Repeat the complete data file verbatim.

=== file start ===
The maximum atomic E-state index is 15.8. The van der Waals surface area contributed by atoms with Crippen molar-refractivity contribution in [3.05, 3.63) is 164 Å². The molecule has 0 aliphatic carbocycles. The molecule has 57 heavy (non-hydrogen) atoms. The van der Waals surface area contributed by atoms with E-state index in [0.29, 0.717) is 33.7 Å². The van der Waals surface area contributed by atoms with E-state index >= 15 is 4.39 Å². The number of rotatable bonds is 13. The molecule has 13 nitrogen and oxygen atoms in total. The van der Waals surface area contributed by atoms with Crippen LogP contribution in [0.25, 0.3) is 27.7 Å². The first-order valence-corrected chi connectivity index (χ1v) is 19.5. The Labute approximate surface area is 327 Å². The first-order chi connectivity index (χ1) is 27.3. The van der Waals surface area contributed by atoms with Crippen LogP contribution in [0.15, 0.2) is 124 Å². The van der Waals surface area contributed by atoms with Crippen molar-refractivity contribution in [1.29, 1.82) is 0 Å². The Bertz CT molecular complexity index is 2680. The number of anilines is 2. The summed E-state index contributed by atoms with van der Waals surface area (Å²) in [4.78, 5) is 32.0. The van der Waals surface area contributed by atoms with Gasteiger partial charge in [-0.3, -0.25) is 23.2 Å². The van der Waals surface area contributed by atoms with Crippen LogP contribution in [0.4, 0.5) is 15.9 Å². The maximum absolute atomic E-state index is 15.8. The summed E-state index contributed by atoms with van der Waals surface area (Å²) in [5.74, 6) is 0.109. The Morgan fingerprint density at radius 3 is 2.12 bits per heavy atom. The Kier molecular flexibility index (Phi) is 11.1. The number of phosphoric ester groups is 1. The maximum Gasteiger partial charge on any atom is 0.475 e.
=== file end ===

The maximum atomic E-state index is 15.8. The van der Waals surface area contributed by atoms with Crippen molar-refractivity contribution in [3.05, 3.63) is 164 Å². The molecule has 0 aliphatic carbocycles. The molecule has 57 heavy (non-hydrogen) atoms. The van der Waals surface area contributed by atoms with E-state index in [0.29, 0.717) is 33.7 Å². The van der Waals surface area contributed by atoms with E-state index >= 15 is 4.39 Å². The number of rotatable bonds is 13. The molecule has 13 nitrogen and oxygen atoms in total. The van der Waals surface area contributed by atoms with Crippen LogP contribution in [0.25, 0.3) is 27.7 Å². The first-order valence-corrected chi connectivity index (χ1v) is 19.5. The Labute approximate surface area is 327 Å². The first-order chi connectivity index (χ1) is 27.3. The van der Waals surface area contributed by atoms with Crippen LogP contribution in [0.15, 0.2) is 124 Å². The van der Waals surface area contributed by atoms with Crippen molar-refractivity contribution in [1.29, 1.82) is 0 Å². The Bertz CT molecular complexity index is 2680. The number of anilines is 2. The summed E-state index contributed by atoms with van der Waals surface area (Å²) in [4.78, 5) is 32.0. The van der Waals surface area contributed by atoms with Gasteiger partial charge in [-0.3, -0.25) is 23.2 Å². The van der Waals surface area contributed by atoms with Crippen LogP contribution in [0.4, 0.5) is 15.9 Å². The maximum absolute atomic E-state index is 15.8. The summed E-state index contributed by atoms with van der Waals surface area (Å²) in [5.74, 6) is 0.109. The Morgan fingerprint density at radius 3 is 2.12 bits per heavy atom. The Kier molecular flexibility index (Phi) is 11.1. The number of phosphoric ester groups is 1. The maximum Gasteiger partial charge on any atom is 0.475 e.